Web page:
Any ideas anyone???

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The pipe man

Active member
Nov 23, 2021
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Hi all. Hope you are all well. I purchased another pipe from our old friend eBay but this time it was an unused pipe and it has no primer of any sort on the inside of the bowl so I was wondering if anyone out there knows of a good substance or has a recipe of sorts to make and apply to the bare briar inside the bowl. I only have heard of one which of course is honey mixed with some pipe ash. If anyone can help or has an idea please let me know.
I've seen some that use yogurt or sour cream as the binder. And I think somebody makes an off-the-shelf coating now. Ran across a mention of it a couple of months ago. Can't remember the name, unfortunately. No idea what's in it.
I’ve tried lots of coatings but IMO just carefully smoking the pipe au naturel builds the strongest cake.
I don’t buy many new unsmoked pipes but I smoke them as I get them. I would never remove a bowl coating. It’s there for a reason and you might not like what you see under it.
I remove bowl coatings with a little 91% alcohol and a paper towel. Never had an issue starting from bare wood, and it is a preference. In the old days, I would put a very light film of honey in a new pipe. I'm embarrassed to say, that despite immediately noticing those honey cakes were brittle and not solid, ie they would flake off the bowl wall in sporadic pattern and not be solid, hardy protective cake, I kept doing it. I got lazy more so than applying that knowledge, and I stopped.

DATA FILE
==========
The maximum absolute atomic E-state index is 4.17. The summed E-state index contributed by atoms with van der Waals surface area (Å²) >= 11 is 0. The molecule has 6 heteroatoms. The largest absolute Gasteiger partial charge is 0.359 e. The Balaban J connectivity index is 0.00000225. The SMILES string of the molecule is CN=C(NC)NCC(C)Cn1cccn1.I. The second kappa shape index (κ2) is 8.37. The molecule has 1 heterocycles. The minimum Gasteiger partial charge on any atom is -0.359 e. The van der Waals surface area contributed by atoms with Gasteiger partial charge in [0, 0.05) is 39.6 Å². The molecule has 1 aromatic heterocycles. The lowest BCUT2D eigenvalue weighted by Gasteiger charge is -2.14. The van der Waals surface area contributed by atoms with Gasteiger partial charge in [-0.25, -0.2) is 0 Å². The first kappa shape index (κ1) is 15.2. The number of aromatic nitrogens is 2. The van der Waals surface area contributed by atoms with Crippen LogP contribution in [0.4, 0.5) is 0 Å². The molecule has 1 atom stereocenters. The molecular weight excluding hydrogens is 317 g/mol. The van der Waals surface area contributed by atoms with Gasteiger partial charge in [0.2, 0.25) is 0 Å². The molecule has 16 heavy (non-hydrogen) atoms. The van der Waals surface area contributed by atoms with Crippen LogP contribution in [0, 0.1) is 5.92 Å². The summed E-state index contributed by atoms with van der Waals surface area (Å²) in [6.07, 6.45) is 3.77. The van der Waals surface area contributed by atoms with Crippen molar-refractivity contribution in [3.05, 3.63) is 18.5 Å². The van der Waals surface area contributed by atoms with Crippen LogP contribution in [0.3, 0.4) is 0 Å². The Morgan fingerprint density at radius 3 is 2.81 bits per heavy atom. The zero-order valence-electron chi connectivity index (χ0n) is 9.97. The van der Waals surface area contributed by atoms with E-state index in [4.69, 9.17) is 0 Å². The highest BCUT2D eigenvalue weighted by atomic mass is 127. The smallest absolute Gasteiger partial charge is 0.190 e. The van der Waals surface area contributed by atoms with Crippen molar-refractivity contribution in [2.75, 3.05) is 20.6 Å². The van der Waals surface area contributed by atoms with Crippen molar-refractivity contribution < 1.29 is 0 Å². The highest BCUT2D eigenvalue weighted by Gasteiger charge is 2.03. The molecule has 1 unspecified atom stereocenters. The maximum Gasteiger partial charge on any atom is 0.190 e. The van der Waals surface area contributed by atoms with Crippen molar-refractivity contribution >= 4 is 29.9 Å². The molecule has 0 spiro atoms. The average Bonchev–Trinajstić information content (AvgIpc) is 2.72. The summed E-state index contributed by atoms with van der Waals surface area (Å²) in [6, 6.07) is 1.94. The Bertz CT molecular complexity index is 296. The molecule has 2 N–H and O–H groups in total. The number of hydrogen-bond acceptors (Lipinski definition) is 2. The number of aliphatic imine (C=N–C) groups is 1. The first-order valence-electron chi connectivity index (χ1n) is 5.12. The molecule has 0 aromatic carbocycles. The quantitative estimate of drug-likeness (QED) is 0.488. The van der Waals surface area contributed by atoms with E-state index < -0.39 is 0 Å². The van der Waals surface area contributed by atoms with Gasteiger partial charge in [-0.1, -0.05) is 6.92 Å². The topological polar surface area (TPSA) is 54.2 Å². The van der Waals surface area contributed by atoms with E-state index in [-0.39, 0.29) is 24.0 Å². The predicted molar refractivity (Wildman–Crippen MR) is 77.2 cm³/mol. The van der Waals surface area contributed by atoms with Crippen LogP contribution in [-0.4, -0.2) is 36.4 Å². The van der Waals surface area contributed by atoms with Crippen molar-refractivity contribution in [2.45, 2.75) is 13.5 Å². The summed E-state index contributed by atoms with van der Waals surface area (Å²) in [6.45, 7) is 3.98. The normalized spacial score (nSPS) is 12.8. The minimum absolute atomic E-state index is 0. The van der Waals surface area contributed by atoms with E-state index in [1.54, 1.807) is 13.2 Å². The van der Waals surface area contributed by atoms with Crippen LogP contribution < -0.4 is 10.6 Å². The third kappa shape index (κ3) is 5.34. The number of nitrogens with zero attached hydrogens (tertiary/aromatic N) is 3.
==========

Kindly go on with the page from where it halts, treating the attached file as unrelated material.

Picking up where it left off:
Here's a video how to use yogurt or sour cream and carbon powder from supplement pills. I can't remember which he uses, and I can't check right now. It's interesting, but it also seems like a lot of unnecessary bother.
Wow, yogurt in your pipe!! New one on me!! Never used anything other than some sweet sherry, port, or other sweet aperitif to put on bare wood. And, to be honest, sometimes I just put tobacco in it and smoked it!! FTRPLT
The reason I remove bowl coatings is I find they change the taste of the tobacco and not in a good way. I know unsmoked briar also changes the taste but I generally like that taste myself.

The worst bowl coating I remember was from a Brigham, it looked and tasted like yellow acrylic paint. I got half a smoke in and dumped the bowl then cleaned it out with 100 % ISO and sand paper and maybe the help of a pipe knife.
Lucky you! Precarb isn’t necessary. Instead it is insurance against inexperienced pipe smokers who smoke too hot. Even so, most pipes can handle an inexperienced smoker.
With a briar, I just smoke it with the style of tobacco I'll be using; for me, 99/100 English latakia dominant. For a cob, I do make a paste of cigar ash and a drop or two of agave syrup. For me, breaking in a bare cob is like putting a torch to my tongue.
Like so many others have said, just smoke it with Carter Hall if you have it. Enough said!